Wow. So there you have it. We finally made it our little cell. I was uncuffed, and we got down to the business of eating and drinking. The food was pretty normal, but many of the drinks had a bit of theme to them, coming in beakers like a potion, while others were served with fake little syringes filled with flavoring. We were minding our own business when suddenly the lights went out, strobe lights came on, and crazy music began blaring seemingly from several directions at the same time. During the "jail break", a masked beast of a man began roaming the halls and generally doing the things one might expect a long-imprisoned monster to do. Eventually the policegirls caught up with it, subduing the creature with a hail of capgun fire.

Our waiter/prison mate whips us up a little something while Mike experiments with a beverage.

One of the main reasons for the whole trip was to show Mike's friend Keeble a good, Japanese time. So when we were all too tired to walk, it was time to return to Akihabara, where we had booked our accommodations. We arrived back late enough that everything nerdy was closed, and as a result all the lights were turned off. Wow. I honestly barely recognized the place without all that glittering going on. I was shocked at the difference.

To top off our Japan experience, we decided it would be a good idea to stay at the Capsule Inn Akihabara(the only capsule hotel in Akihabara!). And let me tell you, it was awesome.

I had heard about these things several times before, and I was a bit apprehensive about how small the capsules were going to be. I'll say I was pleasantly surprised. I had imagined shoving myself into a coffin and then spending the night trying not to claustrophobically freak out, but it was nothing like that. If I was a bit taller, I might have had an issue as far as length, but the width was more than enough. It felt a lot like sleeping in a bunk bed, which was reinforced by the ladder needed to climb into my top row capsule.

Now rather than attempting to adequately describe the tubes on my own, allow me to offer up a few highlights from the Capsule Inn's website.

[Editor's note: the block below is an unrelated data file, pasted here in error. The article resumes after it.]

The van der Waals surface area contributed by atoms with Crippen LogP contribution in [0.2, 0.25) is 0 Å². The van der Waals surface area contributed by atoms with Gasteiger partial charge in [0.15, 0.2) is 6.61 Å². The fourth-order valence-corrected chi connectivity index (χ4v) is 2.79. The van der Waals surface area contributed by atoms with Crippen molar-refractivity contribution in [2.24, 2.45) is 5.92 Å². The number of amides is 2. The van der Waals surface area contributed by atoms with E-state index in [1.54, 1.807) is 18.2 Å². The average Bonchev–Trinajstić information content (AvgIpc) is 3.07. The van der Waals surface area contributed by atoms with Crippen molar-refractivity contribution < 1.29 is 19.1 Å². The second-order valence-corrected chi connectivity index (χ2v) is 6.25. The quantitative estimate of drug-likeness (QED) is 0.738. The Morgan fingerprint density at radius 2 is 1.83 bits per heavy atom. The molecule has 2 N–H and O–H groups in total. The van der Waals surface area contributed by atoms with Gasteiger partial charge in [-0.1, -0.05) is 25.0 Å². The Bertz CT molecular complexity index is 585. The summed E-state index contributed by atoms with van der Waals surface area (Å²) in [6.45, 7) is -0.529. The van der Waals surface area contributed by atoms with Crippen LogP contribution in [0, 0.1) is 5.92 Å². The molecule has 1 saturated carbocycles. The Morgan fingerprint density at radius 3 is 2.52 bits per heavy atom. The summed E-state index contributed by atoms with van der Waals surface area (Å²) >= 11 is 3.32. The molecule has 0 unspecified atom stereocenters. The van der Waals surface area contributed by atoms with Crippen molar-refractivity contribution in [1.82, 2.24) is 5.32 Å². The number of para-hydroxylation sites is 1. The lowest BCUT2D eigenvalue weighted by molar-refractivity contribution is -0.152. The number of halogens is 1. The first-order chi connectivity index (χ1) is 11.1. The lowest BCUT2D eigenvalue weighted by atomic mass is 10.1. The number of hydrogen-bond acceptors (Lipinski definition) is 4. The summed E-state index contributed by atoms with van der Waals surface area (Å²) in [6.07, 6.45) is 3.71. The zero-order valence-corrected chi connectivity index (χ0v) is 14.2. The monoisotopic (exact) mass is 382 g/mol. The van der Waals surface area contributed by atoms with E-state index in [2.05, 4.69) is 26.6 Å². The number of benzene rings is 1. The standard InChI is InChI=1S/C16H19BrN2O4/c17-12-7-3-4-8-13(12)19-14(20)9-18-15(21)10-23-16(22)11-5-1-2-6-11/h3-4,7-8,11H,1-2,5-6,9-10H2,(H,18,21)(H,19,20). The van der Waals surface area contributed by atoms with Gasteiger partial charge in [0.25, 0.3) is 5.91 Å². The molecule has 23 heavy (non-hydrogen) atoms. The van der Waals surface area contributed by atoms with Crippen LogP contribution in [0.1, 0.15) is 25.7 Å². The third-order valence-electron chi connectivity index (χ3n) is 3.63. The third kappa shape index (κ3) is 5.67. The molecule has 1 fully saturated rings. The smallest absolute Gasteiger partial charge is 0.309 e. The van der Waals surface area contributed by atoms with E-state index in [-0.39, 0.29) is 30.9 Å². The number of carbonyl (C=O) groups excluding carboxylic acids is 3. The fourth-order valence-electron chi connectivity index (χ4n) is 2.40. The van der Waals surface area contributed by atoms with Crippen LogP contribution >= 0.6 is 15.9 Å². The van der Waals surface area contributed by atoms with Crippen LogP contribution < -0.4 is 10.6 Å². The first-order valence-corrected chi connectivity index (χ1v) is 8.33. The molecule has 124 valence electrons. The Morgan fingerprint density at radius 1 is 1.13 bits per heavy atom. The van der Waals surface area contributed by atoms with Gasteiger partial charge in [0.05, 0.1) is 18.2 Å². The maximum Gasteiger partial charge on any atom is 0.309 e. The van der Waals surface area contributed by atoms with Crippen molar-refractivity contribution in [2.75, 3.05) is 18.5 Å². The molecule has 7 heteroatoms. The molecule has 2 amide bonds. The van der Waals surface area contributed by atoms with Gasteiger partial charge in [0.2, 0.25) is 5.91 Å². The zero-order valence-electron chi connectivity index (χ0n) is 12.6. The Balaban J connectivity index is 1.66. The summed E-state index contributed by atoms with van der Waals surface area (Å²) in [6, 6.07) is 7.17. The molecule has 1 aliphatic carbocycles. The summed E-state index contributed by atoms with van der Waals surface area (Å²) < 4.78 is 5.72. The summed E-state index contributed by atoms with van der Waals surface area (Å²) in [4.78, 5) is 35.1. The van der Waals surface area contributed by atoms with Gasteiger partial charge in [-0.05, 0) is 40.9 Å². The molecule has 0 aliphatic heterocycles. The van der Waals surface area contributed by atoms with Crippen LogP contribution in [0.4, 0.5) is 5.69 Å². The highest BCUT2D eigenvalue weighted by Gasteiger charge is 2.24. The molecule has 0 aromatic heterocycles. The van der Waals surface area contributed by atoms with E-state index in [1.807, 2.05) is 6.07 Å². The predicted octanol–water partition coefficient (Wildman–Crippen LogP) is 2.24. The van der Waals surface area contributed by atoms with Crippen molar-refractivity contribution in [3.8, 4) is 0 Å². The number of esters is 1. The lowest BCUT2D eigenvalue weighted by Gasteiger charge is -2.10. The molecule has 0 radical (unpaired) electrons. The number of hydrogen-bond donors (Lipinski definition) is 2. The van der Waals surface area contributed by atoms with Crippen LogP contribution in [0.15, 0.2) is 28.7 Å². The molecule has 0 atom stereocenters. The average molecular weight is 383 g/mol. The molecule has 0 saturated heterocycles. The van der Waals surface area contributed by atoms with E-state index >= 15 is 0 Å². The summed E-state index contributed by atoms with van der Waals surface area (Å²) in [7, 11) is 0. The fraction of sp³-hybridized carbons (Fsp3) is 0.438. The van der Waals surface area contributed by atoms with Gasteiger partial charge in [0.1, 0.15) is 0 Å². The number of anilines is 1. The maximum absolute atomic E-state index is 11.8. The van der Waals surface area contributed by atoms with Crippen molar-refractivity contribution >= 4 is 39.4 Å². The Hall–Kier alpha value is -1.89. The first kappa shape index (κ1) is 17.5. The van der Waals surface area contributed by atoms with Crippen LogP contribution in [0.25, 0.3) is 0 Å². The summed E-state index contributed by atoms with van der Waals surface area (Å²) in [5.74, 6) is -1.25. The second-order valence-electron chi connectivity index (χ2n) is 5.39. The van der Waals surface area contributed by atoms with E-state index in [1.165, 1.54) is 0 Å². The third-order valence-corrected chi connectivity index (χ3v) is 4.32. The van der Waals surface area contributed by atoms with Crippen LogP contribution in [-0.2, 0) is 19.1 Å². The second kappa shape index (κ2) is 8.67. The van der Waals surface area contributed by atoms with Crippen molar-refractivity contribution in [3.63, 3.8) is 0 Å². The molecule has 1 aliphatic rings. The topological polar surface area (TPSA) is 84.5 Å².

At the Capsule Inn Akihabara, a separate capsule unit is available for each guest, as a sleeping space. Each room has blinds to be drawn for complete privacy. In the capsule unit, amenities like a TV, radio, alarm clock and adjustable lighting are provided. You can control all these devices in a sleeping position, as if you were in a cockpit of an aircraft, or spacecraft.

You might recall the movie The Fifth Element, directed by Luc Besson. Our capsule units will remind you of the main character, Bruce Willis' small living and sleeping area.

Ladies and gentlemen, I was, for a night, just like Bruce Willis. Yes!

"I demand that you address me as Bruce!"

Here's a cool little rendition of the interior.

There were bathrooms, lounging areas, and vending machines on every floor, and men and women slept on separate levels. It reminded me of a bit of a college dorm. The next morning, a half an hour before check-out, a recorded message blared telling us to wake up and get the heck out, in a super polite way of course.

This little machine in the inn lobby could charge any number of brands of cell phone for a small fee.

It was cheap and convenient enough that I could definitely see myself staying there again, despite the reduced novelty.


Next are a few little randoms from the trip that I thought worth sharing.

Everyone is probably tired of seeing pictures of kaminarimon, but this time it was lightly snowing, so I couldn't resist.

This one is from a storefront in Akihabara that caught my eye. Their specialty seems to consist solely of pimping things out with rhinestones.

I could get "Amazing Adventures" all gemmed out on my sneakers. That'd be smooth.

Got a shot of one of my beer jell-o packs before it got devoured. Its an interesting flavor, sort of a sweet yet beery taste... unique.


  1. Very interesting post. I would love to try a capsule hotel someday but am not sure my 6'3" frame will fit lengthwise.

    That restaurant looked pretty crazy. I think it is cool to have a theme like that but I agree that being separated into a room like that away from the rest of the restaurant and other people doesn't make sense.

  2. Yeah, you might have had some issues with these capsules. They were 1m x 1m x 2m, but the length definitely felt shorter.